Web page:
Philosophy — to put it as simply as possible — focuses on finding meaning and purpose in life.
Most people Eastern philosophy originates from East and South Asia, while Western philosophy is more shaped by Judeo-Christian and Greco-Roman thinking. Some say Eastern philosophy focuses more on general knowledge, while others argue Western thinking leans more individualistic.
Many Eastern philosophies do have specific tenets that can be extremely helpful in guiding an individual with substance abuse issues along the path to recovery.
Buddhism is a centuries old-religion, philosophy and practice. It addresses the issues of spirituality and moral concerns. In terms of substance abuse, the focus is on the suffering and mind of the addict.
Buddhism is centered on four truths:
- The truth of suffering
- The truth of the cause of suffering
- The truth of the end of suffering
- The truth of the path that leads to the end of suffering.
For Buddhists, understanding oneself and ridding oneself of desire leads to truth. Meditation and mindfulness are the backbone of Buddhism. And Buddhism is compatible with cognitive behavioral therapy, the 12-step approach and mindfulness therapy.
It’s all about self-knowledge, enlightenment and spirituality. With Buddhism, addicts are taught to have the right viewpoint, have the right intention, to be mindful of oneself, and to live in a manner that lines up with the spiritual path to enlightenment.
Confucianism emphasizes education and knowledge. When it comes to addiction, Confucianism applies an understanding of potential triggers for substance abuse. It also applies methods for relapse prevention. Practicing these helps the individual reshape their spirituality. The approach used to treat addicts consists of self-control, respect, frugality and humbleness.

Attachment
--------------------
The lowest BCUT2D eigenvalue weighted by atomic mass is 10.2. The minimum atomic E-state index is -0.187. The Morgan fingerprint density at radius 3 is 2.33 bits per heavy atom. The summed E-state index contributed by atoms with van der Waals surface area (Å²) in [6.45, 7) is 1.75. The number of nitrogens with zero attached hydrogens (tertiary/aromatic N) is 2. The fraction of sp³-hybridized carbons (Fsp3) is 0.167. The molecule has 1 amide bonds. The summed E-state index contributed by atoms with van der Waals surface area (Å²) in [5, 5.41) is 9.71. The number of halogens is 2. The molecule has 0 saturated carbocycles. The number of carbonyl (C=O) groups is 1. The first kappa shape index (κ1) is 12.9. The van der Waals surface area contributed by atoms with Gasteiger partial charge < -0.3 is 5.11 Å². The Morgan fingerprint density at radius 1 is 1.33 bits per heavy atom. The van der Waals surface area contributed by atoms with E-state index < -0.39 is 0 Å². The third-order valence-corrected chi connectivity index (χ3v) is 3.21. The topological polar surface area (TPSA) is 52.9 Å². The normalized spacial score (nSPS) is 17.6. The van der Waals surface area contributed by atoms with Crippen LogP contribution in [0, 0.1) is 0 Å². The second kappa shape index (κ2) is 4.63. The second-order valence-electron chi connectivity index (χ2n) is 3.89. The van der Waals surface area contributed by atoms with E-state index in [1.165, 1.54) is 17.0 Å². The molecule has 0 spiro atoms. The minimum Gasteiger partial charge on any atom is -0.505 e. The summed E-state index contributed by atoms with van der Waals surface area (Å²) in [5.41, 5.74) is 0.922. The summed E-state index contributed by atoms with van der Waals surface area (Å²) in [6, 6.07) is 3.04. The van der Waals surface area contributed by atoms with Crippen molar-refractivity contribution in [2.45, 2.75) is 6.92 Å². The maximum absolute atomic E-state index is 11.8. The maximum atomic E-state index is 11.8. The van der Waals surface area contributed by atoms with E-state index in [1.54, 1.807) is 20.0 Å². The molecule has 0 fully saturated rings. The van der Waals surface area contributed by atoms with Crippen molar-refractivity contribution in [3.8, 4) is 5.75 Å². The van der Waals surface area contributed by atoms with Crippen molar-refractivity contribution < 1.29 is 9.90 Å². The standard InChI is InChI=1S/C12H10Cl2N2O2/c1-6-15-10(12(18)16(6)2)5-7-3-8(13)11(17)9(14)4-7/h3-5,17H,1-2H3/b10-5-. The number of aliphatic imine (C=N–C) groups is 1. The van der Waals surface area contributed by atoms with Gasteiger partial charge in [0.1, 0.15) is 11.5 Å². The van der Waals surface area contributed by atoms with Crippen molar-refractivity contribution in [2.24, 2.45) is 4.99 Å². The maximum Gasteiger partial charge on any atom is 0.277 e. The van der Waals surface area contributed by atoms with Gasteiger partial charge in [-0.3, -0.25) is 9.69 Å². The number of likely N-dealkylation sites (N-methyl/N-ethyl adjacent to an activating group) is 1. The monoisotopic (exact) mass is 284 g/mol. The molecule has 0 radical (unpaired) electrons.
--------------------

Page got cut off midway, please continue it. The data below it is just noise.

The focus of Hinduism is to promote spiritual experience. In treating addiction, for this philosophy many use yoga and meditation to fix the spirit, mind and body. Hinduism also embraces a holistic approach to wellness. Holistic methods may include prayer and meditation, as opposed to medication or psychotherapy. The goal is to integrate therapeutic techniques that are consistent with the individual’s belief system.
Taoism is believed to have started in the 4th century BC. According to this philosophy, naturalness is achieved by freeing oneself from self-centered behaviors, selfish thinking and desire by embracing a simple life. Its goal is to live in balance in life and to live with compassion. Because of its focus, Taoism helps one become aware of their own triggers for addictive behavior. Addicts are taught to break those associations and to exercise self-control. Taoism emphasizes both a physical approach and a spiritual approach to address issues during recovery.
Eastern Holistic Strategies for Addiction
Today, many top alcohol rehabilitation centers in the West embrace Eastern philosophy into their treatment plan. Addicts are taught to connect with themselves, nature and their own faith.
Eastern holistic strategies may include meditation, exercise, yoga, art therapy and massage therapy. The practice of meditation helps addicts achieve emotional stability and mental clarity. It also helps promote mindfulness and make addicts more aware of their cravings.
With physical exercise, patients can alleviate stress and improve well-being. Yoga combines both meditation and exercise to improve the body and mind. It also enhances self-control, self-awareness and self-realization.
Art therapy is used to provide a healthy outlet for expressing emotions that may underlie addiction. Massage therapy helps boost mood, relieve stress and improve overall well-being for addicts. Because of the benefits, many top alcohol rehabilitation centers embrace Eastern holistic strategies for addiction.
Finding the right balance between Eastern practices and Western practices is a popular way to treat patients at inpatient alcohol treatment centers. While Western practices allow for medical tests to determine stress, Eastern practices have the ability to find the root cause of the stress. Simply put, Eastern practices focus on the core of the issue. It’s more preventative. But, having the right blend of both practices is the most successful.
– Patrick Bailey